Shamanism, Indigenous People, and Climate Change

In the Dreaming Mother Earth glows in her perfection. In the Dreaming the Ancestors live happily. In the Dreaming Pachamama reminds us we may embrace Life in all its inexhaustible complexity and feel joy. Yet, also in the Dreaming we are shown the suffering that occurs when we no longer honor and sustain Mother Earth. Shamans, Medicine People, and  Seers of many First Nations cultures have seen these things, and tried to share them, only to have their words largely ignored. Even as I write this,  the living green of Amazonia, the Heart of the Earth, is shrinking (as is the permafrost of the bright, white North) as a direct result of our cold hearts.

Here in Vermont, the weather here has turned cool. This is a relief, as the past few weeks have been quite warm. Indeed, in much of the Northern Hemisphere the summer has been record-breaking in its heat. Temperatures in Siberia and Russia have been as much as 20 degrees Celsius above the long-term norms.  Climate studies out this week, and not challenged by most climate change skeptics, suggest conditions will only worsen in the next few decades. North Americans seem likely to be among the least effected, yet even here the heat will be excessive. Continue reading

Amazonian Shamanism, Part Three: Easter

In the past few days I have been thinking about a story told to me by my teachers Bernardo and Jenny. The story is this: Maybe twelve hundred years ago a teacher appeared in he Amazon basin. This teacher traveled throughout Amazonia, including Peru. He is said to have had scars in his side and around his head. He taught peace, and encouraged the people to stop their warfare and other violence against one another. He healed many people and was revered as a great shaman.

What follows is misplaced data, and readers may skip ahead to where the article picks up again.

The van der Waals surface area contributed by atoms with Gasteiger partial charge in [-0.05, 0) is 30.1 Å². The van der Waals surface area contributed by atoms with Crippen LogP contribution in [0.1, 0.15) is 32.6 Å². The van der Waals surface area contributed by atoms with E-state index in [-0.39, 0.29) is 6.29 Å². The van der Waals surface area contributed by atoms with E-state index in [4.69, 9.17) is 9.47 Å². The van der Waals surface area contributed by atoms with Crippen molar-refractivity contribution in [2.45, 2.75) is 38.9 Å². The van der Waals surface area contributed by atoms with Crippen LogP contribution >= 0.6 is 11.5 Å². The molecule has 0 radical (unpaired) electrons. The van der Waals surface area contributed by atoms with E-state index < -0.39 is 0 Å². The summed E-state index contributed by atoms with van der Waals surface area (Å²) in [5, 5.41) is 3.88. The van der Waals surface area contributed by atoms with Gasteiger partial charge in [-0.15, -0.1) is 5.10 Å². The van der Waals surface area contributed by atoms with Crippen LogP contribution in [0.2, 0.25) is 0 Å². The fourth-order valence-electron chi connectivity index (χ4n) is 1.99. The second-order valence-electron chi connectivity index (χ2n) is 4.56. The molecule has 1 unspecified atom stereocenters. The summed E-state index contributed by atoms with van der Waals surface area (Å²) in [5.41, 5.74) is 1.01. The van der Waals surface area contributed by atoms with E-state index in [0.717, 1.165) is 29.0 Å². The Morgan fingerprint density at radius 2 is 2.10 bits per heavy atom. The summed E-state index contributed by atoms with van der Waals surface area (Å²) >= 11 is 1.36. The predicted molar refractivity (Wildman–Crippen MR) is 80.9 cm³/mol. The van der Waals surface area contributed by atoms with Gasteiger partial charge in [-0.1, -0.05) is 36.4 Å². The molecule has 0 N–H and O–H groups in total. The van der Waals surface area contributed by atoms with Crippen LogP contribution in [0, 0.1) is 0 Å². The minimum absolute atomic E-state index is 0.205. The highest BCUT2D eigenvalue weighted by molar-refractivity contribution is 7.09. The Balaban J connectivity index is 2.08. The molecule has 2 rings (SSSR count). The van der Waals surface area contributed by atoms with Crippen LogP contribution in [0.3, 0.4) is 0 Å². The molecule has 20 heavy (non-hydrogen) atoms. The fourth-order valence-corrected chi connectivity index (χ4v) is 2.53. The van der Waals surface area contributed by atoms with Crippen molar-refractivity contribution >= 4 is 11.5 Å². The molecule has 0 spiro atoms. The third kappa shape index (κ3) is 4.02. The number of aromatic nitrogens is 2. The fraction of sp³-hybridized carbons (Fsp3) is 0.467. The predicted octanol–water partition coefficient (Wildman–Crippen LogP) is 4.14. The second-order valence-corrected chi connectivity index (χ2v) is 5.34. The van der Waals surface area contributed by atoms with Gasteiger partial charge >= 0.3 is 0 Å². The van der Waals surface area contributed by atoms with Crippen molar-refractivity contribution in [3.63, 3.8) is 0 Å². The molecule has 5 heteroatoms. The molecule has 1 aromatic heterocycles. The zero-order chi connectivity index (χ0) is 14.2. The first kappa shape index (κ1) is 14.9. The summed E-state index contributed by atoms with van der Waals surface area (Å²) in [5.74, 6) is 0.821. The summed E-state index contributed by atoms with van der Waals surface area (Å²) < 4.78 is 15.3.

This teacher  warned the peoples of the Amazon that in the future a light skinned race would come from the east, bringing much suffering and destruction. He also promised that despite centuries of persecution and genocide, the peoples would rise again to teach their traditional values and vision to the world.

Soon after the European colonizers arrived, the people began to understand the time of hardship was upon them. They remembered the teachings of the great shaman, and recognized him in the Biblical stories of Jesus told by the Friars. Although the population of First Nations peoples declined precipitously, some people remained. Many remembered the stories of the great shaman and held them close to their hearts. Although they listened to, and recognized, the stories of the Friars, they were often confused by the behaviors of the Europeans, both soldiers and Friars. These men seldom followed the teachings of the great shaman as they professed. Their words and promises were empty.

Today many indigenous people in the Amazon continue to remember and honor the teachings of the great shaman. These courageous women and men, through the elders, medicine people, and shamans, are bringing their traditional values and knowledge, and the teachings of the great shaman, to the world.